Remarks: Larvae of this genus were found in the following South American amphibians: Hyla faber (Hylidae),Bufo marinus (Bufonidae), Adenomera marmorata, Leptodactylus caliginosus, L. mystaceus, Physalaemus signiferus,

P. soaresi and Proceratophrys appendiculata (Leptodactylidae), from Brazil (Boquimpani-Freitas et al. 2001, vicente et al. 1990); in Bufo marinus and B. typhonius (Bufonidae), in Colostethus marchesianus (Dendrobatidae), in Hyla boans, H. fasciata, H. granosa, H. leali, H. leucophyllata, H. marmorata, Osteocephalus taurinus, Phrynohyas coriacea, P. venulosa, Phyllomedusa tomopterna, Scinax ictericus and S. ruba (Hylidae), in Edalorhina perezi, Eleutherodactylus cruralis, E. fenestratus, Leptodactylus bolivianus, L. leptodactyloides, L. mystaceus, L. pentadactylus, L. rhodonotus and Lithodytes lineatus (Leptodactylidae), in Ctenophryne geayi and Hamptophryne boliviana (Microhylidae) and Pseudis paradoxa (Pseudidae) from Peru (Bursey et al. 2001). In Argentina, it was found by Gutiérrez et al. (2005) in Physalaemus biligonigerus and by González and Hamann (2006a, b, 2007a) in Leptodactylus bufonius (Leptodactylidae) and in Chaunus granulosus major and in C. fernandezae (Bufonidae). Rhinella schneideri and Scinax acuminatus represent two new records for this nematode.

The measures of the larvae found in the bufonid were, in general, greater than the found ones in the hilids. These measurements correspond to the larvae found in other bufonids studied in the same area (González and Hamann 2006a).

Discussion

Four of nine species of nematodes found in amphibians of this study were new records for Argentina: Rhabdias füelleborni, Oswaldocruzia proencai, Falcaustra mascula and Oxyascaris caudacutus, whereas Rhabdias elegans, Cosmocerca parva, C. podicipinus, Porrocaecum sp. and Physaloptera sp. have previously been reported from Argentinean amphibians. All these nematodes have been found in hylids and bufonids of South America, except Porrocaecum sp. that until now had been found in leptodactilids and pipids amphibians only from Argentina (Hamann et al. 2006b) and Peru (Bursey et al. 2001). In the present study no rhabditids were found in S. acuminatus. Besides, this host has less than half species of nematodes that R. schneideri.

All nematode species found in this study were classified as generalist because they were not restricted to a single host species.

In general, the bufonids present high predominance of nematodes in their parasitofauna; the highest species richness of nematodes in South America was reported by Luque et al. (2005) in Bufo ictericus from Brazil with thirteen nematodes species. For other bufonids the reports were the following: six species for B. typhonius, four species for B. marinus and Atelopus bomolochus, and two species for B. glaberrimus from Peru (Bursey et al. 2001, Iannacone 2003), three species for Atelopus spurelli from Colombia (Goldberg and Bursey 2003), and four species for Chaunus granulosus major and C. fernandezae from Argentina (González and Hamann 2006a, 2007); lowest species richness of nematodes in Argentinean bufonids were two species for C. bergi (González and Hamann 2007a,b).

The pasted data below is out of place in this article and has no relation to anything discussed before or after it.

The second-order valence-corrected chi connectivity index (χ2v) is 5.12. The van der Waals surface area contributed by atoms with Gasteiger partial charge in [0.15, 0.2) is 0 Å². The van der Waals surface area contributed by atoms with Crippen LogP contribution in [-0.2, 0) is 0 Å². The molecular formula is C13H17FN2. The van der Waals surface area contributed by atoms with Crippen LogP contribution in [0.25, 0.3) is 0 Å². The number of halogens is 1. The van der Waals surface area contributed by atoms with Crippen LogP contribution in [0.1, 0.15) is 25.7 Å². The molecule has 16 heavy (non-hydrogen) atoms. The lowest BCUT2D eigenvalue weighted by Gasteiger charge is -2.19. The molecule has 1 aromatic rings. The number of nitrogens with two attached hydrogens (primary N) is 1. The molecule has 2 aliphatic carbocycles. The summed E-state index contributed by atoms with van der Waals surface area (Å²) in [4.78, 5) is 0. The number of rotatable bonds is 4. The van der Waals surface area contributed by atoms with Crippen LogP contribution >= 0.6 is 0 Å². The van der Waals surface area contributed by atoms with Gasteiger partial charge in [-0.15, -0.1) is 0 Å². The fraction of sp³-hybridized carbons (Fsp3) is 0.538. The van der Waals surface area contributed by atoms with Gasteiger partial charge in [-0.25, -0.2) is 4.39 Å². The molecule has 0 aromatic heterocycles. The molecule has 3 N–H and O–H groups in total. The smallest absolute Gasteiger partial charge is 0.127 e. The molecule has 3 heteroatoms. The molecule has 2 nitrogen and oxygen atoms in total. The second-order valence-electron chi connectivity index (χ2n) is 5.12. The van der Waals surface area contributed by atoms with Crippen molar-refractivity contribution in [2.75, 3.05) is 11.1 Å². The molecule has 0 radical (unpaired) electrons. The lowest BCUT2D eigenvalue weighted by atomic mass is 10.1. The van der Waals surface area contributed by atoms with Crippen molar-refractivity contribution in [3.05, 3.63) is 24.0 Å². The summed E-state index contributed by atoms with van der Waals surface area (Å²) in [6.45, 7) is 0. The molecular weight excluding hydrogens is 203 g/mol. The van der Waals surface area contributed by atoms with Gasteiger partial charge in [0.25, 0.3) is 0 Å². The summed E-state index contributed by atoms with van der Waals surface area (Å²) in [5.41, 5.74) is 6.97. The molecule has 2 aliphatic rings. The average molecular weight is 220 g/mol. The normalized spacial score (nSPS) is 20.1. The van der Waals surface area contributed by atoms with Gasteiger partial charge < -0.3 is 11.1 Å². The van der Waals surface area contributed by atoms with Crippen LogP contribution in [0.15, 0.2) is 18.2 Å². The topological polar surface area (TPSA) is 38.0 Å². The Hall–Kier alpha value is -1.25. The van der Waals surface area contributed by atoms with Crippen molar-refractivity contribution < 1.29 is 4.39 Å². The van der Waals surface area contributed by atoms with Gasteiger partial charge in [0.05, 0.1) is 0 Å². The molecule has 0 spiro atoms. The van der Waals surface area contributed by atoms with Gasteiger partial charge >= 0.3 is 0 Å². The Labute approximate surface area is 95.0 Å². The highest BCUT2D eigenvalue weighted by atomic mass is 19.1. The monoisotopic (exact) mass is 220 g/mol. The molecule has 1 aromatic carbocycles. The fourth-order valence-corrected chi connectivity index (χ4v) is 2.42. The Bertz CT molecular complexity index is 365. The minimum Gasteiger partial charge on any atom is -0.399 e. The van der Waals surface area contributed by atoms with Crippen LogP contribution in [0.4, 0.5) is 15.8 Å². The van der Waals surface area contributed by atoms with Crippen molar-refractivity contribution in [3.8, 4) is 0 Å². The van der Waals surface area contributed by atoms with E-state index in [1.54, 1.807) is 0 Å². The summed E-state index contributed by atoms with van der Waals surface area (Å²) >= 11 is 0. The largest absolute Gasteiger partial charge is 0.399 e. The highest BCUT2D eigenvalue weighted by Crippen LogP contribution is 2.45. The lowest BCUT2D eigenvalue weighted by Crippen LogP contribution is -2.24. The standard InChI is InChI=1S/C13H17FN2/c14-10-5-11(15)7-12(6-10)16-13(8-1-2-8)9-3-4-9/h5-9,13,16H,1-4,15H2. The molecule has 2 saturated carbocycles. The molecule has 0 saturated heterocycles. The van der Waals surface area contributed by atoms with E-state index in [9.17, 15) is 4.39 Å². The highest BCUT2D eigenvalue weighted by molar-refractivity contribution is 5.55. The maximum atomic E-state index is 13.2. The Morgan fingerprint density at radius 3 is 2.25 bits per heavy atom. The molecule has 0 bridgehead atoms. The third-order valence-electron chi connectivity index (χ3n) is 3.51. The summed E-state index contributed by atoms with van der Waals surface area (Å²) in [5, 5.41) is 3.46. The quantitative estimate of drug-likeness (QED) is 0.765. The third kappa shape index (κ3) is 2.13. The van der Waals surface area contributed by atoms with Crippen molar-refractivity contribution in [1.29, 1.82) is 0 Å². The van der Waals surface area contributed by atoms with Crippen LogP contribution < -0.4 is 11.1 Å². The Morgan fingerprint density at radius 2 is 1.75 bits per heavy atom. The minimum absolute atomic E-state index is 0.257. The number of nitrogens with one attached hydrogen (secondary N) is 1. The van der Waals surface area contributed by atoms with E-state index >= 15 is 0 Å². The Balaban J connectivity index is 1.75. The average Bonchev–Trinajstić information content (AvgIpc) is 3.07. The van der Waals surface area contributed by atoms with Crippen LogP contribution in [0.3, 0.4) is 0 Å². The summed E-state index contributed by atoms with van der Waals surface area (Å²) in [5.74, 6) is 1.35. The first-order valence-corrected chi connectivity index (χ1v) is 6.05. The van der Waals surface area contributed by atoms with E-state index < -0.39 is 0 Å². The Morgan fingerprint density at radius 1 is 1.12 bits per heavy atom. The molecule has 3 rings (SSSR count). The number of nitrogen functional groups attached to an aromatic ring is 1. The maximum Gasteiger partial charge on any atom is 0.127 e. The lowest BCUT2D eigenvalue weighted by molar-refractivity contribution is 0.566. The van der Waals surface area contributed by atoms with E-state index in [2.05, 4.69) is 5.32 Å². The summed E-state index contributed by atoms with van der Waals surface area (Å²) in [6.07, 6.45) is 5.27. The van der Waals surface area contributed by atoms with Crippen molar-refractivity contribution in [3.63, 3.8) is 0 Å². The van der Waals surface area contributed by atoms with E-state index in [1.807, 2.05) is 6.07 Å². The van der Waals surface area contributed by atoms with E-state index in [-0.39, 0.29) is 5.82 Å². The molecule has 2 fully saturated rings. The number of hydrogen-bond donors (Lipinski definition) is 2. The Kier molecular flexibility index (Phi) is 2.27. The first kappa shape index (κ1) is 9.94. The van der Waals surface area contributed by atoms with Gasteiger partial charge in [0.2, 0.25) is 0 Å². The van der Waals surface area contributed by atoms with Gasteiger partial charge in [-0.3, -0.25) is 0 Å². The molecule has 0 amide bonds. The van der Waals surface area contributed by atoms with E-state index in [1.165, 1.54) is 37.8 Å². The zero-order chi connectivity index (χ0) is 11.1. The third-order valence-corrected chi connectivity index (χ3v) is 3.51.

In the genus Scinax nematode species richness is, in general, low. In Peruvian anurans only one species was found in S. pedromedinai, two in S. garbei and S. ruba, and three species in S. icterica (Bursey et al. 2001); in Brazil, Azevedo-Ramos et al. (1998) found two species of nematodes in S. trilineata and in S. nebulosa, and, and Goldberg et al. (2007) found two species in S. fuscomarginatus.

In agreement with Bursey et al. (2001), we found different nematode species between R. schneideri (terrestrial habitat), and S. acuminatus (mostly arboreal habitat), suggesting host behaviour and parasites biology are an important factor in the infection of parasites, but, in contraposition of these authors we found the most important intestinal nematodes in terrestrial amphibia were those that infect host by skin penetration (i.e., Rhabdias spp. and Cosmocerca spp.) this result could be explained by the type of habitat in our studies.

Acknowledgments

This work was partially supported by Consejo Nacional de Investigaciones Científicas y Técnicas (CONICET) from Argentina, through grant PIP 2945 to M. I. Hamann. The suggestions made by referees have greatly improved the manuscript.


Resumen

Cuarenta y cuatro anfibios pertenecientes a dos especies (Rhinella schneideri –seis machos, tres hembras y dos juveniles- y Scinax acuminatus –quince machos y dieciocho hembras) fueron recolectados para extraer nemátodos en las proximidades de la ciudad de Corrientes, provincia de Corrientes en Argentina, entre enero 2002 y diciembre 2003. Rhinella schneideri estuvo parasitada por ocho especies de nemátodos (adultos: Rhabdias füelleborni, R. elegans, Oswaldocruzia proencai, Cosmocerca podicipinus, C. parva y Falcaustra mascula; larvas: Porrocaecum sp. y Physaloptera sp.), y S. acuminatus presentó tres especies de nemátodos (adultos: Cosmocerca parva y Oxyascaris caudacutus; larva: Physaloptera sp.). Para todas estas especies de nemátodos se presentan datos morfológicos y métricos, y para algunas sus nuevos ámbitos y caracteres, así como también los detalles obtenidos mediante el microscopio electrónico de barrido. Éste es el primer informe de nemátodos parásitos para los citados anfibios de Corrientes, Argentina.

Palabras clave: anfibios, Rhinella schneideri, Scinax acuminatus, nemátodos parásitos, Corrientes, Argentina.


Received 10-I-2008. Corrected 30-VI-2008. Accepted 31-VII-2008.